With respect to the proposed class action settlement, the Ninth Circuit explained that the district court denied a motion under FRCP Rules 60(b) and 59(e), which asked the district court to set aside the judgments, and also denied a motion for preliminary approval of the class action settlement because it believed “that merely because ‘the parties reached a tentative settlement on the same day the Court issued its summary judgment rulings does not, without more, mean that a manifest injustice will result if the Court allows its summary judgment rulings to stand.’” In re Syncor, at *3. The Circuit Court disagreed, reasoning that Rule 23(e) required the district court to determine whether the proposed class action settlement was fair, reasonable and adequate, and that its failure to do so jeopardized the rights of absent class members. Id., at *4. “The court’s role in the class action settlement process is to protect the right of those not involved in negotiating the settlement, generally the unnamed class members.” Id., at *5 (citation omitted). On the other hand, had the lower court considered whether to approve the class action settlement, no prejudice to the defense would have resulted because “Defendants knew they had dispositive motions pending and chose the certainty of settlement rather than the gamble of a ruling on their motions.” Id., at *4. Each side agreed to be bound by the settlement agreement and to avoid the risk of an adverse ruling on the summary judgment motion, id. Under these circumstances, the court should not have ruled on the summary judgment motion and should not have refused to consider the proposed class action settlement, id. (citing Sheng v. Starkey Labs., Inc., 117 F.3d 1081 (8th Cir. 1997)). The Ninth Circuit also relied upon the “strong judicial policy” favor settlements, “particularly where complex class action litigation is concerned.” Id., at *5.
The Circuit Court rejected defense arguments that the district court had “discretion to enter final judgment rather than review the proposed settlement in order to manage its calendar.” In re Syncor, at *5. In the Ninth Circuit’s view, “Because the parties provided appropriate notice to the district court of the settlement agreement, the court should never have filed its order or entered the final judgments.” Id. Because the parties had notified the court of the binding settlement agreement before the court entered its order on summary judgment and before it entered final judgments, the district court should have reviewed the proposed class action settlement under FRCP Rule 23(e). Id. The Ninth Circuit therefore held that the lower court “abused its discretion by entering the final judgments and by refusing to vacate the final judgments” and that it “erred when it did not apply Rule 23(e) and review the settlement agreement prior to the entry of the judgments.” Id., at *6.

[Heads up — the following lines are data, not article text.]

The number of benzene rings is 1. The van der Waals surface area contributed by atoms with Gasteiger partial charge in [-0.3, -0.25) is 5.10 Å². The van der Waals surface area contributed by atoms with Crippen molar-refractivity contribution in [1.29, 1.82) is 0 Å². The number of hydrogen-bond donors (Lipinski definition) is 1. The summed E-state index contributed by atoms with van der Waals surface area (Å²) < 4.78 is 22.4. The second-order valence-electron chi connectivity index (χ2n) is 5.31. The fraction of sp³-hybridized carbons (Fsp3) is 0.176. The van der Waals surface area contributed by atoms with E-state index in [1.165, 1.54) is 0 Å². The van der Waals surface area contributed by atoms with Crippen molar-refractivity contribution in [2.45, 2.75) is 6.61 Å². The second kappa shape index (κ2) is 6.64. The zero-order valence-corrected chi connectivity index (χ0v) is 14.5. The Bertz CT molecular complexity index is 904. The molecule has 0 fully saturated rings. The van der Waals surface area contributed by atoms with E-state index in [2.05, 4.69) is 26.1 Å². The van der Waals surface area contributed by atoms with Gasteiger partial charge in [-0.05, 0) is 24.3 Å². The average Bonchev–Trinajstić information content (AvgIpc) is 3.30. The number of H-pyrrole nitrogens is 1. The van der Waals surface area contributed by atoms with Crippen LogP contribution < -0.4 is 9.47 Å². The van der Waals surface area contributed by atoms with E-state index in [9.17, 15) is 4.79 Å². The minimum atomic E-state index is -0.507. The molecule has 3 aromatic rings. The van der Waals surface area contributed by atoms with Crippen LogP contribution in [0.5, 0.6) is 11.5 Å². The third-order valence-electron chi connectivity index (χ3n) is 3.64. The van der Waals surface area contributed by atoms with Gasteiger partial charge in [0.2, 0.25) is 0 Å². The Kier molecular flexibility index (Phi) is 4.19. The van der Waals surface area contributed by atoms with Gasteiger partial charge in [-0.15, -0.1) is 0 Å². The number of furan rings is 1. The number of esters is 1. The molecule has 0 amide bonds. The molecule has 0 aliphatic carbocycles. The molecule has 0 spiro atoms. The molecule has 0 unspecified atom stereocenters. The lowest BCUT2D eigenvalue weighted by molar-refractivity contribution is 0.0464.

Finally, the Ninth Circuit held that the trial court erred in granting summary judgment. Defendants had argued that they were exempt from “the duty to diversify holdings in company stock” and that Syncor’s stock “was not an imprudent investment,” thus defeating the class action’s breach of fiduciary duty claims. In re Syncor, at *6. The district court held that plaintiffs failed to rebut the presumption afforded by Moench v. Robertson, 62 F.3d 553, 571 (3d Cir. 1995), “under which fiduciaries of ESOPs are presumed to have acted consistently with ERISA in their decisions to invest assets in employer stock.” In re Syncor, at *6. In reversing, the Circuit Court held that triable issues of material fact existed as to whether defendants knew of Syncor’s deteriorating financial condition and whether defendants acted within the “prudent man” standard, id., at *6-*7, particularly in light of the fact that the Moench presumption had not been adopted by the Ninth Circuit, id., at *6. Accordingly, the Ninth Circuit reversed the summary judgment order, and remanded the class action to the district court with instructions to review the proposed class action settlement pursuant to Rule 23(e). Id., at *7.